Will Bulgaria Be Able To Oppose Russian Schemes
A Burdensome Heritage of USSR’s “Sixteenth Republic”
Through the whole history of Russia (Tsardom of Muscovia, Russian Empire, USSR, Russian Federation) Balkans were among of the most important interests to Russia. The one intending to destabilize Europe always tried to achieve this through Balkans. It is not a coincidence that on the eve of Bulgaria joining European Union in 2007 Russian ambassador in Brussels openly stated: “Bulgaria will be our Trojan horse in EU!”
And this claim has a solid ground: the relations between Russia and Bulgaria are deep rooted. Bulgaria is a former satellite state of USSR, and even 11 years past joining the European Union it is still strongly connected with Moscow, economically first of all. After Russian-friendly candidate winning the presidential elections and after the change of government, this connecting became ever stronger. The main Russian leverage of influence against Bulgaria is still the dependence from energy supplies. Russian energy companies are still govern the Bulgarian energy market: we are speaking about natural gas supply, gas pipelines building and atomic power plants. And this dependence only goes deeper, and only in a way beneficial to Russia.
An example would be a widely covered story of Belene Nuclear Power Plant — a Russian protracted building project, which costs (comparing to initial budget) increased for over 10 billion Euros. Back in 2012, when Boyko Borisov, then a pro-European Prime Minister of Bulgaria, made a decision against continuing of the building of power plant, Russian company “Atomstroyexport” (a fully owned subsidiary of “Rosatom”) went to the International Court of Arbitration of International Chamber of Commerce, and their claims were partially ruled in favor for. Bulgarian side was obliged to pay almost 602 million Euros to “Atomstroyexport” for work performed and as reimbursements, plus 130 thousands Euros per day as interest, until full sum will be paid. This hurt a lot to a country with a GDP of 11 billion Euros. A financial hook like this Russia tried to use to the fullest. During the further negotiations Moscow in the end agreed to “pardon” almost 24 million Euros to Bulgaria, if country will agree to another reconstruction project, this time for the Kozloduy Nuclear Power Plant (a plant built back in the times of USSR, responsible for almost 2/3 of Bulgarian electric energy, and completely dependent from the supply of Russian-made fuel elements). Caught in the Russian economic grip, in the end of October 2016 Bulgaria was forced to sign an openly oppressive agreement for 360 million Euros for modernization of the first reactor of Kozloduy Nuclear Power Plant.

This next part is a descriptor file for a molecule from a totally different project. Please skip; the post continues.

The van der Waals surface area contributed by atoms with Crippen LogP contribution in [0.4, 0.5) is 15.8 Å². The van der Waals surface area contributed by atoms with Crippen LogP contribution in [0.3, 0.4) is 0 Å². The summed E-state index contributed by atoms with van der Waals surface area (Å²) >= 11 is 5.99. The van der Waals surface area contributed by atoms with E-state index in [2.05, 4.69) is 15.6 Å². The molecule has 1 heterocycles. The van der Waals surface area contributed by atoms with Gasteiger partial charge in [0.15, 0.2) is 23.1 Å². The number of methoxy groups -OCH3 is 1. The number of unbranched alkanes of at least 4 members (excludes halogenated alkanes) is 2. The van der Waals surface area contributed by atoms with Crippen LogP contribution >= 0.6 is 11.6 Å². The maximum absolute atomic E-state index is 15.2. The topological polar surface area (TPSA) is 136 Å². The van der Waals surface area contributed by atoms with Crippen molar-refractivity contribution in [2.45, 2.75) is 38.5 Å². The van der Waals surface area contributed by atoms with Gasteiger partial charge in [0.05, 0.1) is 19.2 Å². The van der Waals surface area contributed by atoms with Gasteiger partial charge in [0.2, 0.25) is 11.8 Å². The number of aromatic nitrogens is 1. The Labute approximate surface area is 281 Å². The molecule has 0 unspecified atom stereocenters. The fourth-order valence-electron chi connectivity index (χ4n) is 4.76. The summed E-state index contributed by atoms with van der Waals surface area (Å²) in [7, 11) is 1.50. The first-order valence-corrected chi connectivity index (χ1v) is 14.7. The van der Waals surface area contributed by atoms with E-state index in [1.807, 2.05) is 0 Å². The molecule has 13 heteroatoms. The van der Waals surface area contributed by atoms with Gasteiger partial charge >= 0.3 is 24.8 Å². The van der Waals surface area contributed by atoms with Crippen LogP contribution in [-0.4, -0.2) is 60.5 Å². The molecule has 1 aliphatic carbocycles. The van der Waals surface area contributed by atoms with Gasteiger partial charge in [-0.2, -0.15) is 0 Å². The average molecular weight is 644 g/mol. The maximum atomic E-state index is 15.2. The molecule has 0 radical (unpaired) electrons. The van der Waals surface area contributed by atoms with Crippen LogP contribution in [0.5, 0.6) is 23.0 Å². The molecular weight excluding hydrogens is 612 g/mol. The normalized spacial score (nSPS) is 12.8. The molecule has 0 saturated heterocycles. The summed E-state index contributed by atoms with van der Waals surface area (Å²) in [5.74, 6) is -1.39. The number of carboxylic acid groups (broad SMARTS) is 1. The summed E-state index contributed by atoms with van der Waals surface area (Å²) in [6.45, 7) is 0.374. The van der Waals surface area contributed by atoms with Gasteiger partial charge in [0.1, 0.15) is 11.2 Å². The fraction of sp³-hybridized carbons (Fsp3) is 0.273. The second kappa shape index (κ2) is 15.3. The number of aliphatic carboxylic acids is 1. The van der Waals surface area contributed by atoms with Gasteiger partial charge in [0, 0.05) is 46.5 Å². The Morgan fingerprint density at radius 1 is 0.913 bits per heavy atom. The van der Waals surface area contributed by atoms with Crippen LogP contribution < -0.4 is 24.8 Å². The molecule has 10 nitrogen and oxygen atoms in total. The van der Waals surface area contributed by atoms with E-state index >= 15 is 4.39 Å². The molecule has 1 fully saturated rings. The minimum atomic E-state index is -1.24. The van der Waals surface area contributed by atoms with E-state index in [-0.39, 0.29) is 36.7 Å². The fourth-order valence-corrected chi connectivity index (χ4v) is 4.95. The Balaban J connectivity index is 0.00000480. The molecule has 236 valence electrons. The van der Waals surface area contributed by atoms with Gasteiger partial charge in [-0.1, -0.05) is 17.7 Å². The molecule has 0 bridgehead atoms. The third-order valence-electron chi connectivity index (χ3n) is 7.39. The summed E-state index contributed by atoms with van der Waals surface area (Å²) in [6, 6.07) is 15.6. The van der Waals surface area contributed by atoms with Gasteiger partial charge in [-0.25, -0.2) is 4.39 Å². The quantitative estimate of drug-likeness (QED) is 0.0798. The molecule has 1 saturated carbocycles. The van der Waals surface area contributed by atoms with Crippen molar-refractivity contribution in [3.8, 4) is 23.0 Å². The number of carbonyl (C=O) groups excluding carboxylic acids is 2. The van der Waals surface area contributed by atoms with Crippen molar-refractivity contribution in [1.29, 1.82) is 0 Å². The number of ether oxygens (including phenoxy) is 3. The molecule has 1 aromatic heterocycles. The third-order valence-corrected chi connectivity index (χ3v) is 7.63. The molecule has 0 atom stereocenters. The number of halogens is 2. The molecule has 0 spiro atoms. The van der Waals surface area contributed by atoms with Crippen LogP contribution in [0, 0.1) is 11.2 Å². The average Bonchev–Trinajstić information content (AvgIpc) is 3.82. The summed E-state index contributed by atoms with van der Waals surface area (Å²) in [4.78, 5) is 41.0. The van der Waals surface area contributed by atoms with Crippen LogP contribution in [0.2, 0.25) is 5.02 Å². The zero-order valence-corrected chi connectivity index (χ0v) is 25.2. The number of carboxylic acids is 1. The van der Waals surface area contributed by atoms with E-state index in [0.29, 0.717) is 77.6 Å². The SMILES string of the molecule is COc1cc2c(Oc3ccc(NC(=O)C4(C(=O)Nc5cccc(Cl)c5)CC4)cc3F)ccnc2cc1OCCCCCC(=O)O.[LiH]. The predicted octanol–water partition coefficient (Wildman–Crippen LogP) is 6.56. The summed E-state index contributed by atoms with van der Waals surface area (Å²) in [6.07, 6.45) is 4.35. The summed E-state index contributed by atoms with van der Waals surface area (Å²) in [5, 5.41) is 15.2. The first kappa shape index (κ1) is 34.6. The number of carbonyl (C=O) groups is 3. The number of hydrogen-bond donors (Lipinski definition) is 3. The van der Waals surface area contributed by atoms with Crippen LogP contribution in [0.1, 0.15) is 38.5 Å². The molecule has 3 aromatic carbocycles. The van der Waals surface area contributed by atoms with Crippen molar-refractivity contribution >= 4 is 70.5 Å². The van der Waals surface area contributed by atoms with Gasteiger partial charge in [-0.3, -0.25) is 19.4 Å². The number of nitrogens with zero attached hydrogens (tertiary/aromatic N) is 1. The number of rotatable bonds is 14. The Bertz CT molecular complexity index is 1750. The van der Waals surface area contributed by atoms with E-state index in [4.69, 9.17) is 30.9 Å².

Kremlin’s grip is just as tight in the sphere of oil products. Bulgaria imports from Russia all the oil necessary for its industry and economy, the largest network of gas stations in the country and the only (and the biggest on Balkans) oil processing plant are owned by a Russian company “Lukoil” (the oil processing plant LUKOIL Neftochim Burgas covers 40% of country fuel needs).
In the gas sphere, Russia supplies the country with virtually all necessary gas (85% of it), and Russian “Gazprom” concern owns almost a half of Bulgarian largest private gas company “Overgas”. “Gazprom” monopoly costs a lot to Bulgaria: it pays the highest price in Europe of all countries, on average 30% more than Germany. Quite alike to Ukraine before 2014, isn’t it?
All in all, according to conservative estimates of experts, Russia directly controls up to 25% of Bulgarian economy, and these numbers go up to 35-40% if account for indirect influence. Russian influence on bank sector and real estate market is high as always. According to Novinite media agency, in Bulgaria, with its 7.2 million population, over 84 000 Russians are real estate owners, first of all across the coast of Black Sea.
Bulgaria at the Crossroads